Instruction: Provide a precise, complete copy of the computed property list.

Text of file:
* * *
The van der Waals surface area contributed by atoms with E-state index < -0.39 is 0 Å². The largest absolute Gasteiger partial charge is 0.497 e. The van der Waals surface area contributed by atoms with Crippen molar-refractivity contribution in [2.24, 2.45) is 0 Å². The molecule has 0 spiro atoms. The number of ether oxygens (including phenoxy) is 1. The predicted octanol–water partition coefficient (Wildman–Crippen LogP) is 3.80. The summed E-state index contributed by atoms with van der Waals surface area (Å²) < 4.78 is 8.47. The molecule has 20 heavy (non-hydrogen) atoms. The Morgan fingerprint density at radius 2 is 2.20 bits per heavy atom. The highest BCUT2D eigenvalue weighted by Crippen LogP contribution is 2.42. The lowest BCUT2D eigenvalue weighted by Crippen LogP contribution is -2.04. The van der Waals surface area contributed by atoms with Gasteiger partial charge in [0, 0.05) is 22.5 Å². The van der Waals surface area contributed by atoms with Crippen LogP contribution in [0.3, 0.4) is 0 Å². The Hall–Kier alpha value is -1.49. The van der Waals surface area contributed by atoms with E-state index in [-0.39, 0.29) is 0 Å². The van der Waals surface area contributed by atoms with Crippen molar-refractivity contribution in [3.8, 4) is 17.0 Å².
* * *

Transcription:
The van der Waals surface area contributed by atoms with E-state index < -0.39 is 0 Å². The largest absolute Gasteiger partial charge is 0.497 e. The van der Waals surface area contributed by atoms with Crippen molar-refractivity contribution in [2.24, 2.45) is 0 Å². The molecule has 0 spiro atoms. The number of ether oxygens (including phenoxy) is 1. The predicted octanol–water partition coefficient (Wildman–Crippen LogP) is 3.80. The summed E-state index contributed by atoms with van der Waals surface area (Å²) < 4.78 is 8.47. The molecule has 20 heavy (non-hydrogen) atoms. The Morgan fingerprint density at radius 2 is 2.20 bits per heavy atom. The highest BCUT2D eigenvalue weighted by Crippen LogP contribution is 2.42. The lowest BCUT2D eigenvalue weighted by Crippen LogP contribution is -2.04. The van der Waals surface area contributed by atoms with Gasteiger partial charge in [0, 0.05) is 22.5 Å². The van der Waals surface area contributed by atoms with Crippen LogP contribution in [0.3, 0.4) is 0 Å². The Hall–Kier alpha value is -1.49. The van der Waals surface area contributed by atoms with E-state index in [-0.39, 0.29) is 0 Å². The van der Waals surface area contributed by atoms with Crippen molar-refractivity contribution in [3.8, 4) is 17.0 Å².